Streetwise Professor

March 1, 2020

Paul Romer Projects

Filed under: Economics,Politics,Regulation — cpirrong @ 6:16 pm

In a reply to the Paul Romer post, ex-colleague and friend Scott points out the richness of Romer calling for a “new humility” among economists. But not all economists, mind you, just those who value freedom and express skepticism about regulation:

Among these pretend economists, the ones who prized supposed freedom (especially freedom from regulation) over all other concerns proved most useful—not to society at large but to companies that wanted the leeway to generate a profit even if they did pervasive harm in the process. 

This brings to mind Hanna Arendt’s observation: “One of the greatest advantages of the totalitarian elites of the twenties and thirties was to turn any statement of fact into a question of motive.” This is exactly what Romer does. He ascribes venal motives to those who dare disagree with his eminence. He has precious few facts in his article, but casts many aspersions on motives of those with whom he disagrees.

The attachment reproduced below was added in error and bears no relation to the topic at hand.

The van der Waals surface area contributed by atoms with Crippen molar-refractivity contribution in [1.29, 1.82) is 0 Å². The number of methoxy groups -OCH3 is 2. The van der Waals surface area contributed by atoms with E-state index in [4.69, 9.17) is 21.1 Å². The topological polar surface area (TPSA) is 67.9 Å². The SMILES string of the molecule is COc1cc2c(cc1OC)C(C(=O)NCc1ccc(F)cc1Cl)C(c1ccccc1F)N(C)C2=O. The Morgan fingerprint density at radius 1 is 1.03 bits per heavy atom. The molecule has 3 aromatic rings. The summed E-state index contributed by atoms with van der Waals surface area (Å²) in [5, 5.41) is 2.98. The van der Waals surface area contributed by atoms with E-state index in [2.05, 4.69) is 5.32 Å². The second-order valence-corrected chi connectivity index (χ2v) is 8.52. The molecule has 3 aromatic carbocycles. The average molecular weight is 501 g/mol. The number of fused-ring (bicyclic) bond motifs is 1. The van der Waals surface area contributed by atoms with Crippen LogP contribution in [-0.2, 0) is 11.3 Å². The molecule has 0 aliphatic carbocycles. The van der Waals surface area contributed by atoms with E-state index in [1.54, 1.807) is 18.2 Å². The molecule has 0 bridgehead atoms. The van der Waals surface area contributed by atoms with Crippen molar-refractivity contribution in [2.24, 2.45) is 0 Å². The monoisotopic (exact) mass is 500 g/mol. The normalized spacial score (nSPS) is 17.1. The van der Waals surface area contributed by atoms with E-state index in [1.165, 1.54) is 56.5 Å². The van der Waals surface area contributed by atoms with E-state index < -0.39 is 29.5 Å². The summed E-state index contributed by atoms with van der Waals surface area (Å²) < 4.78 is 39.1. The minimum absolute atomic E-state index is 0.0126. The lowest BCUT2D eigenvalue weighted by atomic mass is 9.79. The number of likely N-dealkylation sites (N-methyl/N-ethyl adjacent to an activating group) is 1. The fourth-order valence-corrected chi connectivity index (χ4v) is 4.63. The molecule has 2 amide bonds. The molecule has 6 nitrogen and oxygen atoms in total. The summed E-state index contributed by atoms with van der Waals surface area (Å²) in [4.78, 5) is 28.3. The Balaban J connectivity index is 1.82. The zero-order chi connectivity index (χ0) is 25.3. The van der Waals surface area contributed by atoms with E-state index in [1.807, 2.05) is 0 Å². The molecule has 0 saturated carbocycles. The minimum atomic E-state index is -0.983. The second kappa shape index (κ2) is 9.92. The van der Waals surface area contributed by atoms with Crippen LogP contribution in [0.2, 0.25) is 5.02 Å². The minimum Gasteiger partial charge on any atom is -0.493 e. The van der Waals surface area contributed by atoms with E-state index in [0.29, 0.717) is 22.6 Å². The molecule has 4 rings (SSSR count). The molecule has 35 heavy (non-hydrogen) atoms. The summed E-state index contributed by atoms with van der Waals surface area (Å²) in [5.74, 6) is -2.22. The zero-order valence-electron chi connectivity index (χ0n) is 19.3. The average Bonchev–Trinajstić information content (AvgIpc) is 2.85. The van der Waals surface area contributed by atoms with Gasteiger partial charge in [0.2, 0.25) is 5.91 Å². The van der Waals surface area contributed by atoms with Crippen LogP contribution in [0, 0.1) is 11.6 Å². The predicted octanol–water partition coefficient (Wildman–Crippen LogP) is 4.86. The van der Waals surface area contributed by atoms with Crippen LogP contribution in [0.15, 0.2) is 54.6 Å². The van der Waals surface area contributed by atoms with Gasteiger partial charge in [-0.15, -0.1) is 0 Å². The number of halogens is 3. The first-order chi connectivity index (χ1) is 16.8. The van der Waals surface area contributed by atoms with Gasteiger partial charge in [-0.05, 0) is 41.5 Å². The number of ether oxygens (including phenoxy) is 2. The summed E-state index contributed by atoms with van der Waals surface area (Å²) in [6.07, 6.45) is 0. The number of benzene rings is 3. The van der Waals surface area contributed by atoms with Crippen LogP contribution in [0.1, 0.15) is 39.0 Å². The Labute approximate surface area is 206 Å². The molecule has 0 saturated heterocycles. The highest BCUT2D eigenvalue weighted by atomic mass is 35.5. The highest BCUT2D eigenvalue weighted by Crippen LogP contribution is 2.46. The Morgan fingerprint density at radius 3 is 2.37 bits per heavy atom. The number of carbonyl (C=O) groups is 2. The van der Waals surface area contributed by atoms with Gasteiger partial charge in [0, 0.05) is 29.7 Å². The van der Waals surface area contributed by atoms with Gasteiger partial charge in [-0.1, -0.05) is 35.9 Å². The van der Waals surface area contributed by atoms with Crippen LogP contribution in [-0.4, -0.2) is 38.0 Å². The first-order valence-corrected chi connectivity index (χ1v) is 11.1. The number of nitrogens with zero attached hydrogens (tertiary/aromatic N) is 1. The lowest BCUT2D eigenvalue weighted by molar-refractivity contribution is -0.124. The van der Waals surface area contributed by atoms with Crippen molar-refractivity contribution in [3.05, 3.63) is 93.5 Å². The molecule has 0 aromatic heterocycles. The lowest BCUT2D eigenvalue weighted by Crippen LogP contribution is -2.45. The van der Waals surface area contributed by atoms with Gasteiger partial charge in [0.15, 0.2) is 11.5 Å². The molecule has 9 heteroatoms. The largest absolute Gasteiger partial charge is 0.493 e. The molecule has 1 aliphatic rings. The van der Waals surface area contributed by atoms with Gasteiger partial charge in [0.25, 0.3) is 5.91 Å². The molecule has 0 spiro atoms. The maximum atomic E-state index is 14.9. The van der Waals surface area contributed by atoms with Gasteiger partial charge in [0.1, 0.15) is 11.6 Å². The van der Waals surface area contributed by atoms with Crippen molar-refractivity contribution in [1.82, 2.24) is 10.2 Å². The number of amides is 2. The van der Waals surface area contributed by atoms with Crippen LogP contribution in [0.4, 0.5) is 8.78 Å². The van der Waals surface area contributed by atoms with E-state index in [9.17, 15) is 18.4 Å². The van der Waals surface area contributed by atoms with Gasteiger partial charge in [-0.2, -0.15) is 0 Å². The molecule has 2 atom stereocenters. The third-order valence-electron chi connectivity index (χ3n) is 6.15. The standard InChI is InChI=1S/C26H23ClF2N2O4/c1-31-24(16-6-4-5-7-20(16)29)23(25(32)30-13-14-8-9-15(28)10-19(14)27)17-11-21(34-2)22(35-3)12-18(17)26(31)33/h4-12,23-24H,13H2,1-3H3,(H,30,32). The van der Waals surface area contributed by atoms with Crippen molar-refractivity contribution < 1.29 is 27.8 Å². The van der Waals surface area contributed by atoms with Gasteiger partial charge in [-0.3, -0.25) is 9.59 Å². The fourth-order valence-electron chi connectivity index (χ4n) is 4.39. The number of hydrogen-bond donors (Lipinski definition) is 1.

Romer again refers to economists plural, but provides a single illustration–Alan Greenspan. To make him the Representative Agent for an entire swath of the economics profession is utterly ridiculous. He was the head of an economics consulting firm for decades before ascending to the Fed. He never held an academic appointment. He did not publish in peer-reviewed journals. He is an eminently bad person to serve as the epitome of regulation-skeptical economists.